Qatar National Day celebrations sideline hundreds of male expats
All photos by Navin Sam; with reporting from Peter Kovessy
That includes dozens who knew they’d be turned away, but had hoped to catch a glimpse of the festivities from the sidelines near Souq Waqif instead.
Speaking to Doha News yesterday, Indian expats Jayan and Ravi said they arrived at 4:30am – some 3.5 hours before the parade was scheduled to start – and were blocked at multiple entrances.
“It is our first time here,” Jayan said. “We heard that they were letting people in last year, so today being a holiday we naturally came to see the parade but were surprised to find that it was an exclusive event.”
In addition to blocking the men from entering, police officers wearing riot equipment could be seen asking several to produce identification.
The exclusion of “single” men from National Day celebrations at the Corniche is an annual source of disappointment for many blue-collar expats, who have typically moved to Qatar without their spouses or children.
The influx of hundreds of thousands of migrant workers has dramatically skewed Qatar’s demographics, so that the male-to-female ratio is now 3:1.
This has created a tricky dilemma for authorities, who want women to feel comfortable attending public events, but don’t necessarily want to exclude the vast majority of the population.
As in past years, expats were encouraged to attend QND celebrations and parades in other parts of Qatar.
The Ministry of Interior said several schools and organizations participated in events at the Wakrah Sports Club, Al Rayyan Sport Club, the Barwa Worker’s Complex in Al Khor as well as “Asian Town” in the Industrial Area.
Nevertheless, being barred from the main celebrations left some feeling ostracized.
“Most of these men here helped build this country, yet they’re the ones who are excluded. Only people with money can go in,” said Harsh, a Sri Lankan expat.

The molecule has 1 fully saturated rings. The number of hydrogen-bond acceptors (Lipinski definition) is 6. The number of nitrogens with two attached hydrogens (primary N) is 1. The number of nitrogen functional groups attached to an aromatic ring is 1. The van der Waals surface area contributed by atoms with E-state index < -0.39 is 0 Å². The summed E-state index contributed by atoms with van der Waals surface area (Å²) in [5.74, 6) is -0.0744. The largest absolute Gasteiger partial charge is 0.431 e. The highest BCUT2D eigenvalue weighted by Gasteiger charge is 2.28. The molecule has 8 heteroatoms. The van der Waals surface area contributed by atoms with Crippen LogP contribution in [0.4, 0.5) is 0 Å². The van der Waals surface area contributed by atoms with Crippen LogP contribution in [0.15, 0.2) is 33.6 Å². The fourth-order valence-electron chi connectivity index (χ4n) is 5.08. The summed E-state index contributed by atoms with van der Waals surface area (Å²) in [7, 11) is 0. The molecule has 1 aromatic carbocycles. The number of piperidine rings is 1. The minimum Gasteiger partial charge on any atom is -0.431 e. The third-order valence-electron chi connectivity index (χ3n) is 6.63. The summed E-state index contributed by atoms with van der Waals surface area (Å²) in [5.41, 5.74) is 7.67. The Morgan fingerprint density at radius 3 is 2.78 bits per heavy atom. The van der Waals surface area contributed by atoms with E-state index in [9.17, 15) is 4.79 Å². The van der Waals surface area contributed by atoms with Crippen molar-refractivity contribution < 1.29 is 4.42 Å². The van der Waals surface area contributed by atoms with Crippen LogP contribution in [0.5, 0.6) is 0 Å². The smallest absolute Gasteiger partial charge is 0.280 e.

“(But) it’s their country, so they can do whatever they want.”
QND aside, the demographic issue has been a big one this year.
This fall, Central Municipal Council members have been debating reviving family-only days at shopping centers and the Ministry of Municipality and Urban Planning published a series of interactive maps on its website highlighting that laborers cannot live in central Doha.
The debate over who has access to shared spaces continues among blue-collar workers as well, with some previously saying they don’t mind segregation, while others call it hypocritical.
After being turned away from yesterday’s parade, Indian expat Sohail Kashif said:
“They invite us for all the events they have no audience for, like football matches. But for an event like this, they separate us.”
Meanwhile, many of the men who went to the Corniche yesterday told Doha News that they knew they would not be let in, but still came with the hope of catching a glimpse of the air show.
Early in the morning, some sat on chairs they found outside Souq Waqif. However, authorities eventually instructed souq staff to ask the men to leave and put away the chairs.
“They should at least let us stand near the parade grounds and then separate us from the families, so we can see what’s going on,” said expat Tahir Hasnie. “This is not good.”